A single executable file or script named: “runme.*”, suffix depends on your language (e.g. runme.exe or runme.py). “runme.*” accepts six command line parameters. The usage is as follows:
- runme.* <3d map dir> <imagery dir> <camera.config file> <GPS.csv file> <ImageryTimestamp.csv file> < output.csv file>
- <3d map dir>: This folder contains all segments of 3d map json files *.
- <imagery dir> : This folder contains all images.
- <camera.config file>: Single camera configuration file.
- <GPS.csv file>: Single csv file of phone grade GPS points.
- <ImageryTimestamp.csv file>: Single csv file contains all image timestamps
- <output.csv>: Program result csv file, each column contains: image id, latitude and longitude.
*The evaluation dateset will have the same file name format string for each file with training data.
A technical paper describing the algorithm (pdf).
When you are ready to submit request your private submission depository from Maria Vasardani, .
HERE will test the submissions using the evaluation dataset and report to a panel (60%). The panel will also evaluate the originality of the approach (20%) and the quality of the report (20%). All submissions will be ranked, and the participants will be informed about their rank. The top three will be awarded.
At the ITS World Congress 2016 the participants will have an opportunity to present their solutions in demonstrations and in plenum.
Submission deadline: 11:59pm AoE (UTC-12) Sunday 31 July 2016
Challenge outcome notification: 15 August 2016
Q: What is the Operating System (OS) of the evaluation machine? Should the executable file run on Windows, Mac or Linux?
A: We have two evaluation computers with Windows OS and Ubuntu 12.04 OS, respectively. These two computers have the same configuration: email@example.comGHz CPU, 16GB DDR3 1866MHz RAM and same HHD I/O speed. You are required to submit executable with all dependencies so that it can be run independently on the evaluation computers.
Q: Is any linking to other libraries permitted?
Q: Is there any library such as Boost or OpenCV available on the evaluation machine? If so, which versions?
Q: Are we able to test our programs on the evaluation machine before submission?
Q: Does the conference have any financial aids? Is there any discount for volunteers?
Q: Your image time-tagging and the ground truth have 2 milliseconds difference and it results in 3 centimeters position error for a vehicle driving 60 km/h. I assume you do not anticipate the results to be better than a few ten centimeters.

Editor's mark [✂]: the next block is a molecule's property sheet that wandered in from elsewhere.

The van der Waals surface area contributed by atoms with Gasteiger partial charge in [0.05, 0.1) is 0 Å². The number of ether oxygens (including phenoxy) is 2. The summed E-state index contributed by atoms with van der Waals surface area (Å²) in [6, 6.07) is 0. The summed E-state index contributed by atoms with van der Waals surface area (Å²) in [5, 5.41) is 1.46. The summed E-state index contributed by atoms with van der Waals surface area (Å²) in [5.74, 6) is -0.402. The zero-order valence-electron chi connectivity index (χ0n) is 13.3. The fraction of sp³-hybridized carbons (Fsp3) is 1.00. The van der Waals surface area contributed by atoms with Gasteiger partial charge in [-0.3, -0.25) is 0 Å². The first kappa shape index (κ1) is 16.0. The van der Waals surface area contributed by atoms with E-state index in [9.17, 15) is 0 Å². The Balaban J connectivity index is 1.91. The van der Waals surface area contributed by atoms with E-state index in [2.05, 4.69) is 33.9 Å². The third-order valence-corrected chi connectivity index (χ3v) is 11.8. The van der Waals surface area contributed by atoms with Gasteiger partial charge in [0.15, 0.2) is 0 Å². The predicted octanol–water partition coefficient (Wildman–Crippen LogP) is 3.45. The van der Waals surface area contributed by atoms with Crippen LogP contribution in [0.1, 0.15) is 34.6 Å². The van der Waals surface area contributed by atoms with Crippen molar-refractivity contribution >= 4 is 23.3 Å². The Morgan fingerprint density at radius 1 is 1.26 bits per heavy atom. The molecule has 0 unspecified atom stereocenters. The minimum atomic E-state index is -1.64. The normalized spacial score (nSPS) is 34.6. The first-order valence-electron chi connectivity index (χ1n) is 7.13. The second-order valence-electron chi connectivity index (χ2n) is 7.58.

A: The results closer to the ground truth will win.
Q: When I downloaded the data, I found the resolution of the images was 1200x1600, which was not 600x800, and the calibration parameters about the image seem to be suitable for the images with resolution 600x800. Is this a minor description mistake?
A: Down-sample the 1200x1600 images to 600x800 and then use the calibration parameters.
For any questions regarding the dataset
Mr Andi Zang
For organisational questions (registration, submission or notification)
Dr Maria Vasardani
Questions regarding the conduct of the University Grand Challenge, including media requests
Prof Stephan Winter
The University Grand Challenge will be overseen by an independent advisory committee from academia and industry.
- Stephan Winter, The University of Melbourne, Australia
- Xin Chen, HERE, USA
- Ryan Eustice, University of Michigan, USA
- Feng Guo, Qualcomm, USA
- Xianpeng Lang, Baidu, China
- Bharat Lohani, IIT Kanpur, India
- Kai Ni, Letv Super Car, China
- Monika Sester, Leibniz University Hannover, Germany
- Mark Tabb, HERE, USA
- Andreas Wendel, Google, USA
- Jianxiong Xiao, Princeton University, USA
- Alper Yilmaz, Ohio State University, USA
- Wende Zhang, General Motors, USA
The University Grand Challenge of the ITS World Congress 2016 has come to an end. All submissions received by the deadline have been assessed, and every participant received a certificate of appreciation. The submissions were testimony of great efforts and enthusiasm in the participating labs, and the appreciation by the organizers and the ITS World Congress is well deserved: Congratulations to all participants of this University Grand Challenge; we hope you all had a good experience.
However, in the assessment process no submission reached the expected shift in accuracy, which was evaluated on an independent testing data set. Therefore, this University Grand Challenge ended with having no winner. Since the task is fundamentally still unsolved we may repeat the event.